FIG. 33 shows a block diagram of an application including implementations 300 and 304 of a transmitter according to an embodiment of the invention that are applied to receive input signals S12, S14 and transmit corresponding output signals S40, S52. In this case, the latch output signals of latches 312 are delayed by delay elements 330 before transmission over the conductive paths (not shown). Buffers as described above may also be optionally used with transmitter implementations as shown in FIGS. 28–33.

Data transitions may be further separated by combining a technique for passing signals on adjacent conductive paths through different alternating sequences of inversions and regenerations (e.g. as discussed above with reference to FIGS. 22–25) with a technique for transmitting signals on interleaved sets of parallel conductors (e.g. as discussed above with reference to FIGS. 28–33). To illustrate one such example, FIG. 34 shows a combination of a method according to an embodiment of the invention as shown in FIG. 28 with a method according to an embodiment of the invention as shown in FIG. 22. In this example, signals on adjacent transmission lines are transmitted in opposite directions, while adjacent transmission lines carrying signals in the same direction include different alternating series of inverting and non-inverting buffers. FIG. 35 shows another such combination in which the transmission lines 22 are arranged in alternating pairs, each pair carrying signals in the same direction through different alternating series of inverting and non-inverting buffers.

Similarly timed data transitions may be further separated in space by combining a technique for separation in time between data transitions on adjacent conductors (e.g. as discussed above with reference to FIGS. 1–16) with a technique for transmitting signals on interleaved sets of parallel conductors (e.g. as discussed above with reference to FIGS. 28–33). To illustrate one such example, FIG. 36 shows a combination of an application of a method according to an embodiment of the invention as shown in FIG. 10 with an application of a method according to an embodiment of the invention as shown in FIG. 29. This particular example also includes a delay element 320 as shown in FIG. 32 implemented as an inverter 420.

In the example shown in FIG. 36, the latches of transmitter 306-2 receive an inversion of clock signal CLK0. In another implementation, inverter 420 may be included within the transmission line or within one of the transmitters. In an alternate implementation, latches of one transmitter (e.g. latches 110 a 1–110 c 3 of transmitter 306-1) are configured to latch upon one of the transitions of clock signal CLK0, while latches of the other transmitter (e.g. latches 110 a 4–110 c 6 of transmitter 306-2) are configured to latch upon the other transition of clock signal CLK0 (e.g. as shown in FIG. 31).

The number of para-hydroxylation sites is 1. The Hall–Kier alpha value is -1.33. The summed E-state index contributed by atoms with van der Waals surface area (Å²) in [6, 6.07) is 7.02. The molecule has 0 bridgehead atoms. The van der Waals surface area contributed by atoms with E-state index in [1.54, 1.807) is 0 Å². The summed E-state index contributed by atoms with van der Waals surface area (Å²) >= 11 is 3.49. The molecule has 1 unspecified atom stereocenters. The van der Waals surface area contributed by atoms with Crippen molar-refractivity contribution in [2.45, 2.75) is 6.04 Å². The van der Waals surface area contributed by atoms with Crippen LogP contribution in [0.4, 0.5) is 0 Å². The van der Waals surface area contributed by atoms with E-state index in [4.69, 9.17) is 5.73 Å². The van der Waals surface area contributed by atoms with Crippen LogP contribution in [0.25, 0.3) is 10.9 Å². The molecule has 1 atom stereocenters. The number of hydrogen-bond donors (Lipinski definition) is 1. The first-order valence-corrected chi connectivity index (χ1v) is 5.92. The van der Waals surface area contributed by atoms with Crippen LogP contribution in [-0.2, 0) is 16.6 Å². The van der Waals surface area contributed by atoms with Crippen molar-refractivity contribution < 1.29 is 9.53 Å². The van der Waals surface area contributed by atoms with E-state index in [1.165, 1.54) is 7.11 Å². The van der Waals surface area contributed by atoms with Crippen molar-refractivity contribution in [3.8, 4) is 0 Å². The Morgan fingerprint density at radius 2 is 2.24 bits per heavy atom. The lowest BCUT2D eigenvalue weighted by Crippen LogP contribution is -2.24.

Moreover, a technique for separation in time between data transitions on adjacent conductors (e.g. as discussed above with reference to FIGS. 1–16) may be combined with a technique for passing signals on adjacent conductive paths through different alternating sequences of inversions and regenerations (e.g. as discussed above with reference to FIGS. 22–25) and also with a technique for transmitting signals on interleaved sets of parallel conductors (e.g. as discussed above with reference to FIGS. 28–33).

Several different sequences of the individual conductive paths are possible for each such combination, e.g. as discussed with regard to the combinations described above. In one variation, for example, four adjacent conductive paths may carry differently timed signals in the same direction, while in another variation four adjacent conductive paths carry similarly timed signals in two different directions and through two different alternative sequences of inversions and regenerations. Simulations may be performed to determine the suitability of a particular combined scheme for a particular application.

The foregoing presentation of the described embodiments is provided to enable any person skilled in the art to make or use the present invention. Various modifications to these embodiments are possible, and the generic principles presented herein may be applied to other embodiments as well. For example, the invention may be implemented in part or in whole as a hard-wired circuit or as a circuit configuration fabricated into an application-specific integrated circuit. Thus, the present invention is not intended to be limited to the embodiments shown above but rather is to be accorded the widest scope consistent with the principles and novel features disclosed in any fashion herein.

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Classifications
U.S. Classification375/288, 375/290, 375/289
International ClassificationH04L25/14, H03K5/135
Cooperative ClassificationH03K5/135, H04L25/14
European ClassificationH04L25/14, H03K5/135